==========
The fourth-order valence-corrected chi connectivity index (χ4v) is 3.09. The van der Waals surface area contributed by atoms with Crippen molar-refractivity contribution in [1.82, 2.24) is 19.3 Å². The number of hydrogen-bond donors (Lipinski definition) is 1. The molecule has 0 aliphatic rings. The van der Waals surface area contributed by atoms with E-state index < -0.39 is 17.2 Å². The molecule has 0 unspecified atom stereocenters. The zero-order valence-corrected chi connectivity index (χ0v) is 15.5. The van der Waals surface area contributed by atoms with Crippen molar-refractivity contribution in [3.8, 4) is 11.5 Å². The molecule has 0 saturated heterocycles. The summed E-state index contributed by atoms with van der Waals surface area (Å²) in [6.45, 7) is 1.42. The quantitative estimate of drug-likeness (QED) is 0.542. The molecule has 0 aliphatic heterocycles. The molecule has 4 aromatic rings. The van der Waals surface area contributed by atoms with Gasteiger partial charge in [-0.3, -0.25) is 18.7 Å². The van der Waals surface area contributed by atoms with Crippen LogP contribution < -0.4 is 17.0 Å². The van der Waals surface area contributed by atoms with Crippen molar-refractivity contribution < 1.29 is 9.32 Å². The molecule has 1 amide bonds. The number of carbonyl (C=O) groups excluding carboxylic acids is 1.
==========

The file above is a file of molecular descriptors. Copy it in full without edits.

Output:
The fourth-order valence-corrected chi connectivity index (χ4v) is 3.09. The van der Waals surface area contributed by atoms with Crippen molar-refractivity contribution in [1.82, 2.24) is 19.3 Å². The number of hydrogen-bond donors (Lipinski definition) is 1. The molecule has 0 aliphatic rings. The van der Waals surface area contributed by atoms with E-state index < -0.39 is 17.2 Å². The molecule has 0 unspecified atom stereocenters. The zero-order valence-corrected chi connectivity index (χ0v) is 15.5. The van der Waals surface area contributed by atoms with Crippen molar-refractivity contribution in [3.8, 4) is 11.5 Å². The molecule has 0 saturated heterocycles. The summed E-state index contributed by atoms with van der Waals surface area (Å²) in [6.45, 7) is 1.42. The quantitative estimate of drug-likeness (QED) is 0.542. The molecule has 0 aliphatic heterocycles. The molecule has 4 aromatic rings. The van der Waals surface area contributed by atoms with Gasteiger partial charge in [-0.3, -0.25) is 18.7 Å². The van der Waals surface area contributed by atoms with Crippen LogP contribution < -0.4 is 17.0 Å². The van der Waals surface area contributed by atoms with Crippen molar-refractivity contribution < 1.29 is 9.32 Å². The molecule has 1 amide bonds. The number of carbonyl (C=O) groups excluding carboxylic acids is 1.